Social & Emotional Skill-Building Classes Everyone Can Benefit From:

The Broad Applicability of Dialectical Behavior Therapy


Elements of DBT are applicable for anyone interested in self-improvement because it addresses basic areas of functioning that we all sometimes feel are disrupted occasionally. These include mindfulness/focus, regulating our emotions, tolerating stress, and being effective in interpersonal relationships. What does dialectical mean? Dialectical refers to the belief that two opposing thoughts can exist at the same time. The underlying dialectic in DBT is we can accept ourselves as we are  and at the same time  we can work toward change.

The opposite of dialectical thinking is dichotomous thinking, or black-and-white thinking. Dichotomous thinking allows for there to be only two possibilities: something is good or bad, a viewpoint is right or wrong, we love or we hate someone. Dichotomous thinking is tempting because it makes life simple since we only have to decide between two categories when figuring out how to classify something. The problem is, most everything in life is either gray or black-and-white. Dialectical thinking allows for something to be good and bad at the same time, a viewpoint to be right and wrong at the same time, and to love and hate someone at the same time. Dialectical thinking sees the whole picture and hears the whole truth. It allows for many people’s ideas and opinions to exist. Engaging in dialectical thinking allows you to consider the value of someone else’s opinion without de-valuing your own, love a friend after they made a mistake or disagreed with you, or preserve and build your self-esteem without the pressure of trying to be perfect.

DBT is conducted in a group format with one or two facilitators. Several weeks are devoted to each module and they are conducted as skill-building classes, not psychotherapy sessions or support group meetings. DBT is comprised of four modules: Core Mindfulness, Emotion Regulation, Distress Tolerance, and Interpersonal Effectiveness. Core Mindfulness skills are the basis for the other skill sets and are repeated after every module.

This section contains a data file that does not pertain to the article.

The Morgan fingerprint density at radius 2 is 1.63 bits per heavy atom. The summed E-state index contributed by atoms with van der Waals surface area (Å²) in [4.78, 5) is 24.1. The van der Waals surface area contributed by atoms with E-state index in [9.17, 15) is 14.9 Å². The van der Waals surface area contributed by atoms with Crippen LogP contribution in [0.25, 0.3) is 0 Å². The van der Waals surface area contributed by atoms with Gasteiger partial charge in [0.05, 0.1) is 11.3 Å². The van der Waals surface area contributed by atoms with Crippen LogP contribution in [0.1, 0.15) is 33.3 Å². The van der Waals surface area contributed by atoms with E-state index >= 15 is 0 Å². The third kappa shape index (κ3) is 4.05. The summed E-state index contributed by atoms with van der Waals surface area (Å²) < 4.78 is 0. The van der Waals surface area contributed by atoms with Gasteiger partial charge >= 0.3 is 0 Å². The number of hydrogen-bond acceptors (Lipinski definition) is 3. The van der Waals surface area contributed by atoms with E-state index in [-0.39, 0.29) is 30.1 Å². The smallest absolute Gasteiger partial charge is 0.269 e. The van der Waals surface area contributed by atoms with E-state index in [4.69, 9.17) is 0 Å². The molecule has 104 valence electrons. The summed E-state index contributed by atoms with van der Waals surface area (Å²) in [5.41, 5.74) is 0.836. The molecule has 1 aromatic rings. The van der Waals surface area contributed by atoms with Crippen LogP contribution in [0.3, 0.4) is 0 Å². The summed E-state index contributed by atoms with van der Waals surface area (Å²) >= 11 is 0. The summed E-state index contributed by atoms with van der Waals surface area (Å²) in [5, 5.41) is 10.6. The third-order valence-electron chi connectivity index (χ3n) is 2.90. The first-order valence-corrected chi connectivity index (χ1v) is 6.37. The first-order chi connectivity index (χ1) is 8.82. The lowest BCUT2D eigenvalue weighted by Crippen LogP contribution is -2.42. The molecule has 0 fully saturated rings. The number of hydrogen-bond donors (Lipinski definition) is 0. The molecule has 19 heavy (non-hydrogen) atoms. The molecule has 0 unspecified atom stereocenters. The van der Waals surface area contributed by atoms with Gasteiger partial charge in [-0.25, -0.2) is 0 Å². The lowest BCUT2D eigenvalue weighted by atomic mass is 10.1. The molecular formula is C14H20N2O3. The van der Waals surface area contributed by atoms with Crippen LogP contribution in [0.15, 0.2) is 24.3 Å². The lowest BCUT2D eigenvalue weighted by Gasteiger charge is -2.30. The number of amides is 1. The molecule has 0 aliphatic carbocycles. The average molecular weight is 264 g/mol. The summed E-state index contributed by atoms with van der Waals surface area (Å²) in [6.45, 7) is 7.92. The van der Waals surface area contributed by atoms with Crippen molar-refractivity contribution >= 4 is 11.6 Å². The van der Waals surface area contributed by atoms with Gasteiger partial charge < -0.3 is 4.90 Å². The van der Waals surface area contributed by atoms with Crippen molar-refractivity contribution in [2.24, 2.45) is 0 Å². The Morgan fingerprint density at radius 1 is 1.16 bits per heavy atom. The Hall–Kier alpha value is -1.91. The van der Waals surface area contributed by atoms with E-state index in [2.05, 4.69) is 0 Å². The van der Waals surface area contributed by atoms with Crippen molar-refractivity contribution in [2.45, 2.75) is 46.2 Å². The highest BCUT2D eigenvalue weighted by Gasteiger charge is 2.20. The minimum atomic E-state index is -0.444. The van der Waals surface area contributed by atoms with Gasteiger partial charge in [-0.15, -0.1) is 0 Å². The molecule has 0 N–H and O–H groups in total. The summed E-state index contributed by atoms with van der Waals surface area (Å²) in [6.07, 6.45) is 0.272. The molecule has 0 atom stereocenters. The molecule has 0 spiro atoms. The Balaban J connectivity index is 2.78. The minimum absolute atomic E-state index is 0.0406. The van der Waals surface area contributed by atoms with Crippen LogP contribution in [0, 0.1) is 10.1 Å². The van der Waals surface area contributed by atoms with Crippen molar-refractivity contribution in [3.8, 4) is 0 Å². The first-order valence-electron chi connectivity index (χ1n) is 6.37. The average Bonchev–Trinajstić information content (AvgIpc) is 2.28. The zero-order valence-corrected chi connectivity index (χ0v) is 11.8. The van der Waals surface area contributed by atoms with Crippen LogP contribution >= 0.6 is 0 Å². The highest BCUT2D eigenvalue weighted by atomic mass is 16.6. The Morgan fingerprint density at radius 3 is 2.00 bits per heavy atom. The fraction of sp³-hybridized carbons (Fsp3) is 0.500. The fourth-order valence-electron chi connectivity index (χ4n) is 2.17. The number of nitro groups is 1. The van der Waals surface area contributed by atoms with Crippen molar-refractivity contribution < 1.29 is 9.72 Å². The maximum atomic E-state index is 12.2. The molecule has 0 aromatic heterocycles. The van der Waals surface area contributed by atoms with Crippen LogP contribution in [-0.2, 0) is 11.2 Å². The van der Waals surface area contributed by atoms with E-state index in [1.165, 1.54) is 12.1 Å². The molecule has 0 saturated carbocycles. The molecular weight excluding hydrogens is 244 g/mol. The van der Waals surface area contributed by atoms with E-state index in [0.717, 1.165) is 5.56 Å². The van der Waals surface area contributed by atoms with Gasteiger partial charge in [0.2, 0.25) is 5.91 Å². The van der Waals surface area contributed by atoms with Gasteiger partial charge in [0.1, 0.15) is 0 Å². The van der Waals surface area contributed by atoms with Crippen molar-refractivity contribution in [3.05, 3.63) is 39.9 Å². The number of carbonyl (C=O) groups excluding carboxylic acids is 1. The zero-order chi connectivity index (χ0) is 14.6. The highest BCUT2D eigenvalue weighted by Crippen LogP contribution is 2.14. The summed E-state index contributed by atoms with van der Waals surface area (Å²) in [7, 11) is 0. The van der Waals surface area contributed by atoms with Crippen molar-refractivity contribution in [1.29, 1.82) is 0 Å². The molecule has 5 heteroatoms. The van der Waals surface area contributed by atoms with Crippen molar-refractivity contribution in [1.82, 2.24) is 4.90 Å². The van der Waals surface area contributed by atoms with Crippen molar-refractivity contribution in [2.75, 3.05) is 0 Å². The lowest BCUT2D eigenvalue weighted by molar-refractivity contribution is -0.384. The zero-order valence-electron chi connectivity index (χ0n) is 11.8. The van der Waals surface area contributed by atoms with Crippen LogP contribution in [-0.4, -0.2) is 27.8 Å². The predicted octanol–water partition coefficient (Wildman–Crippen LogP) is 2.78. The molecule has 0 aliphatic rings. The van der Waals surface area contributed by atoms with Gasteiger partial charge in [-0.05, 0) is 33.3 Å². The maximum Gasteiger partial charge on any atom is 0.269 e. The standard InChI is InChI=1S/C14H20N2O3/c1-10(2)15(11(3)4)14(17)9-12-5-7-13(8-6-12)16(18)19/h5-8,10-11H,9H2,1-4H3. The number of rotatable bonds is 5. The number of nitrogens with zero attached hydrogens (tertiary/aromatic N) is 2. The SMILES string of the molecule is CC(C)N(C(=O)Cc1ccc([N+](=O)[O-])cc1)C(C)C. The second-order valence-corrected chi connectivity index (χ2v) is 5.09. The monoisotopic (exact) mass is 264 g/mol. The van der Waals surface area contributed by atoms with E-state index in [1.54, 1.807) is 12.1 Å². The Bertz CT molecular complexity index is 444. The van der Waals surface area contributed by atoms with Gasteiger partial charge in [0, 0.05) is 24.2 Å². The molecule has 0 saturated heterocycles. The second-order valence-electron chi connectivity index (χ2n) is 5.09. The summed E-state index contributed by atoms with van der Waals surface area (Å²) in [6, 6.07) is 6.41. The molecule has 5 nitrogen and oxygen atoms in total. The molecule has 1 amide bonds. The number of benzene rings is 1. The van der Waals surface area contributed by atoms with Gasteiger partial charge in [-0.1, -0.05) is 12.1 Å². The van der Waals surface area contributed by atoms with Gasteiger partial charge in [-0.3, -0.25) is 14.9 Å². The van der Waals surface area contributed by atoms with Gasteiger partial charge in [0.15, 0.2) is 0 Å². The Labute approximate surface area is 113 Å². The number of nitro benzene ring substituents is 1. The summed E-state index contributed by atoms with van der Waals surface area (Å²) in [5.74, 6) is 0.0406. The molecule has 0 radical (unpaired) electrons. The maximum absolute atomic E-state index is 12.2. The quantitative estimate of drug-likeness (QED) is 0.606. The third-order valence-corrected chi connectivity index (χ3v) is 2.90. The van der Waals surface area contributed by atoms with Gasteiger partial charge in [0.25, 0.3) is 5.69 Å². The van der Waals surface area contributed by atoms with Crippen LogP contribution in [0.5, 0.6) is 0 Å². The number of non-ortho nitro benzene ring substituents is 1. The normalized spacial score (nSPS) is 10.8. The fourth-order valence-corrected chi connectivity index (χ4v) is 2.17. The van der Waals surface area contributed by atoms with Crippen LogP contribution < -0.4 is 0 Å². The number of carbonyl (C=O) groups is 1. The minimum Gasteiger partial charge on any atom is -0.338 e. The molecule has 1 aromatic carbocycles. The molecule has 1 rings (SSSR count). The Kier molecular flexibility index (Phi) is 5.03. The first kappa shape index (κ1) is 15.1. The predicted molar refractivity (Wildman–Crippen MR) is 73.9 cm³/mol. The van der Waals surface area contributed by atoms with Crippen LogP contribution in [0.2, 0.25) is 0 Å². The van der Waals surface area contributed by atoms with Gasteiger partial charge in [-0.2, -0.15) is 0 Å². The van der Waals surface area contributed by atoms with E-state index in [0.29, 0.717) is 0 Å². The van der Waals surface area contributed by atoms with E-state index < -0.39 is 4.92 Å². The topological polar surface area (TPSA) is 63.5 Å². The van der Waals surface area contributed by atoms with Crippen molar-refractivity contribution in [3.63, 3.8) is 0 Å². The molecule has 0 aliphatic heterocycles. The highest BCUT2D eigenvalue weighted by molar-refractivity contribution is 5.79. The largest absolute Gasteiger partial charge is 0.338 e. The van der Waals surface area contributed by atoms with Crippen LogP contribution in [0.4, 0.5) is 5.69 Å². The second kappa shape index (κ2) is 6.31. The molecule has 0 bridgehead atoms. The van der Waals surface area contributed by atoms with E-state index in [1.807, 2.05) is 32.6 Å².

Core Mindfulness skills allow you to focus on the present and increase awareness of what is happening right now, within and outside of you. You learn to slow down and use all the information you have to get centered so that you can make healthy and effective decisions.

Emotion Regulation skills include knowing what you feel as it happens, using emotions in a healthy way, decreasing emotional intensity when needed, changing emotions when possible, and sitting with them without acting on them.

Distress Tolerance skills enable you to reduce frequent or intense difficult emotions by changing what you can and accepting what you can’t. You learn to soothe yourself before engaging in unhealthy and ineffective emotional reactions.

Interpersonal Effectiveness skills help you understand what your needs are in relationships, get those needs met in healthy ways, communicate effectively, and repair relationships – all while maintaining or improving self-respect and the respect of others.

Dialectical Behavior Therapy, or DBT, was developed by Marsha Linehan, Ph.D. in the late 1980’s. In addition to its broad applicability for general self-improvement, several studies over the past 25+ years have shown DBT to be an empirically validated treatment, meaning that clinical trials have demonstrated its effectiveness for a number of different diagnoses. It is used to treat anxiety, depression and other mood disorders, trauma, substance dependence, eating disorders, and personality disorders.


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